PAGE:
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TV Review: Nickelodeon’s ‘The Thundermans’

Sitcom about a super-powered family clones "The Incredibles," without the wit or charm


Kira Kosarin, Jack Griffo, Chris Tallman, Rosa Blasi, Addison Riecke, Diego Velazquez

There’s a secret power at work in “The Thundermans,” all right — namely, the ability to brazenly pilfer the plot of Pixar’s “The Incredibles” and transform it into a live-action series with virtually no wit or charm, except perhaps in the eyes of prepubescent kids who might find the attractive teen leads dreamy. Granted, there has been no shortage of similarly themed fare in the cable space — having super-powers remains one of those enduring childhood fantasies — but this lifeless effort makes virtually no pretense of original thought, other than perhaps the audacity to harbor absolutely no fear of copyright attorneys.

In one of those moves that makes about as much sense as anything else here, the show actually premieres with its fourth episode, which skips all the exposition in the pilot (also screened) about how the Thunderman family relocated to this quiet town, having given up crime-fighting with the hope the kids could “have a normal childhood” free of their costume-clad origins.

Dad (Chris Tallman), the original Thunderman, is a little paunchy these days, but he still thinks nothing of flying through the roof and zipping off to Hawaii if he’s craving macadamia nuts. Mom (Rosa Blasi) and the kids all have powers as well, though it’s not made clear if these were inherited, which is probably giving the whole exercise more thought than anyone associated with it bothered to do. (Incidentally, someone forgot to give them the “no capes” memo.)

The focus is primarily on the 14-year-old twins, Phoebe (Kira Kosarin) and Max (Jack Griffo), who, in what’s now the premiere, engage in a war of pranks. Both have powers — she can levitate and zap things; he yearns to become a super-villain — while their little brother (Diego Velazquez) runs super-fast (yes, also straight out of “The Incredibles”) and their sister (Addison Riecke) can shoot beams out of her eyes.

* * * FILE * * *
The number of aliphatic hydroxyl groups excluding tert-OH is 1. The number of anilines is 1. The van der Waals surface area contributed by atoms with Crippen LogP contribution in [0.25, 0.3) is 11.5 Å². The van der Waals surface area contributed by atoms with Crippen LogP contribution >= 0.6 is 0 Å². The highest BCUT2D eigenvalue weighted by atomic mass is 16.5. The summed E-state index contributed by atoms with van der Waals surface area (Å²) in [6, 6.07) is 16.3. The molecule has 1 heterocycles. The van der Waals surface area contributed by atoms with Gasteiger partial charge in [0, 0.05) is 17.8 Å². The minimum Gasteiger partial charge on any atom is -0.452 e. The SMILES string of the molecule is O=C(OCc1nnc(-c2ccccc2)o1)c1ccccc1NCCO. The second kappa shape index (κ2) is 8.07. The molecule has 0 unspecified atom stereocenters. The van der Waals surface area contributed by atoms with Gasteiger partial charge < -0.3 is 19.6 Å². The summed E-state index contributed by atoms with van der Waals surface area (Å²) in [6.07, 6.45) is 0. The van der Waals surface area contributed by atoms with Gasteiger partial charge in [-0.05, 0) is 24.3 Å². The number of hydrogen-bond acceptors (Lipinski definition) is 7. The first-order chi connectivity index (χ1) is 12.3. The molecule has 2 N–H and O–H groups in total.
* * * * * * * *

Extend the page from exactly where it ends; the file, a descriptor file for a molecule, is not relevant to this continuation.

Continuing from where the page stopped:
Aside from the initial flurry of special effects to establish the premise, “The Thundermans” quickly degenerates into just your run-of-the-mill live-action sitcom for small fry, albeit with a shared family secret they do a pretty poor job of keeping. The rule “No non-supes in the house,” for example, is quickly violated.

“Thunderman, away!” dad shouts before embarking on one of his leaps into the great unknown.

Indeed. And if flying through the roof isn’t an option, for these purposes exiting through the door or simply using remote control at lightning speed will work equally well.

TV Review: Nickelodeon's 'The Thundermans'

(Series; Nickelodeon, Sat. Nov. 2, 9 p.m.)


Produced by Nickelodeon Prods.


Executive producers, Jed Spingarn, Dan Cross, David Hoge; co-executive producer, Nancy Cohen; producer, Patty Gary-Cox; director, Jonathan Judge; writers, Hoge, Cross; production designer, Josee Lemonnier; editor, Timothy Ryder; music, Ron Wasserman; casting, Christine Smith Shevchenko, Alexis Frank Koczara. 30 MIN.


Kira Kosarin, Jack Griffo, Chris Tallman, Rosa Blasi, Addison Riecke, Diego Velazquez

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